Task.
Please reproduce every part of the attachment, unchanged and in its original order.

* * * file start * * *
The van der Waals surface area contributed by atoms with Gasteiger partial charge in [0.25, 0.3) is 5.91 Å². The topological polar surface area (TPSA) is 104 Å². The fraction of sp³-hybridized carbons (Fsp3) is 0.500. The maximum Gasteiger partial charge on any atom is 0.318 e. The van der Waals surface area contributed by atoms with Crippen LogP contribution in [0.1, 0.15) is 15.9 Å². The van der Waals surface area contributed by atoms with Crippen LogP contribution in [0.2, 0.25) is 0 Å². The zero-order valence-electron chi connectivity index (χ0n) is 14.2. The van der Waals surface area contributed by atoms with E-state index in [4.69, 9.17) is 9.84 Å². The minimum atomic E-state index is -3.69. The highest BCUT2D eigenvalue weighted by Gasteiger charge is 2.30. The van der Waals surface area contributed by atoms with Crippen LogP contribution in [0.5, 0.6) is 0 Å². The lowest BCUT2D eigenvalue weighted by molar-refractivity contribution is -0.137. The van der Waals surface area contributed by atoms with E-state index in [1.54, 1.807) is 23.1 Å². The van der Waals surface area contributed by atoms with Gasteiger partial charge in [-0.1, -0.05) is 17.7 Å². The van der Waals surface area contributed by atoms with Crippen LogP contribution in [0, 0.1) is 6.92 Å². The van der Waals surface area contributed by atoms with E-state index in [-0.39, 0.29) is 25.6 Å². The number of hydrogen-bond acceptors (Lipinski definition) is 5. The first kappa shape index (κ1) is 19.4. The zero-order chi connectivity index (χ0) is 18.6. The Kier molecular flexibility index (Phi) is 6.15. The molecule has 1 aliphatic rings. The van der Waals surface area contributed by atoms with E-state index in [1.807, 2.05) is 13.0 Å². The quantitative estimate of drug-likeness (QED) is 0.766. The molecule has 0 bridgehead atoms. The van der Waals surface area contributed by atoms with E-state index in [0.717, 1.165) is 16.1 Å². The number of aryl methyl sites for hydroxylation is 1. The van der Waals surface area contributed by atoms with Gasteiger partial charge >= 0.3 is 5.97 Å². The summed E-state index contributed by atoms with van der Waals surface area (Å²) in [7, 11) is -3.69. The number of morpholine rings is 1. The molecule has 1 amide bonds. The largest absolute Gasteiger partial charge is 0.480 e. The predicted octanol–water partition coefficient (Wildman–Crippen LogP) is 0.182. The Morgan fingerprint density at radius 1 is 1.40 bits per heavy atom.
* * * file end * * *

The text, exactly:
The van der Waals surface area contributed by atoms with Gasteiger partial charge in [0.25, 0.3) is 5.91 Å². The topological polar surface area (TPSA) is 104 Å². The fraction of sp³-hybridized carbons (Fsp3) is 0.500. The maximum Gasteiger partial charge on any atom is 0.318 e. The van der Waals surface area contributed by atoms with Crippen LogP contribution in [0.1, 0.15) is 15.9 Å². The van der Waals surface area contributed by atoms with Crippen LogP contribution in [0.2, 0.25) is 0 Å². The zero-order valence-electron chi connectivity index (χ0n) is 14.2. The van der Waals surface area contributed by atoms with E-state index in [4.69, 9.17) is 9.84 Å². The minimum atomic E-state index is -3.69. The highest BCUT2D eigenvalue weighted by Gasteiger charge is 2.30. The van der Waals surface area contributed by atoms with Crippen LogP contribution in [0.5, 0.6) is 0 Å². The lowest BCUT2D eigenvalue weighted by molar-refractivity contribution is -0.137. The van der Waals surface area contributed by atoms with E-state index in [1.54, 1.807) is 23.1 Å². The van der Waals surface area contributed by atoms with Gasteiger partial charge in [-0.1, -0.05) is 17.7 Å². The van der Waals surface area contributed by atoms with Crippen LogP contribution in [0, 0.1) is 6.92 Å². The van der Waals surface area contributed by atoms with E-state index in [-0.39, 0.29) is 25.6 Å². The number of hydrogen-bond acceptors (Lipinski definition) is 5. The first kappa shape index (κ1) is 19.4. The zero-order chi connectivity index (χ0) is 18.6. The Kier molecular flexibility index (Phi) is 6.15. The molecule has 1 aliphatic rings. The van der Waals surface area contributed by atoms with E-state index in [1.807, 2.05) is 13.0 Å². The quantitative estimate of drug-likeness (QED) is 0.766. The molecule has 0 bridgehead atoms. The van der Waals surface area contributed by atoms with E-state index in [0.717, 1.165) is 16.1 Å². The number of aryl methyl sites for hydroxylation is 1. The van der Waals surface area contributed by atoms with Gasteiger partial charge >= 0.3 is 5.97 Å². The summed E-state index contributed by atoms with van der Waals surface area (Å²) in [7, 11) is -3.69. The number of morpholine rings is 1. The molecule has 1 amide bonds. The largest absolute Gasteiger partial charge is 0.480 e. The predicted octanol–water partition coefficient (Wildman–Crippen LogP) is 0.182. The Morgan fingerprint density at radius 1 is 1.40 bits per heavy atom.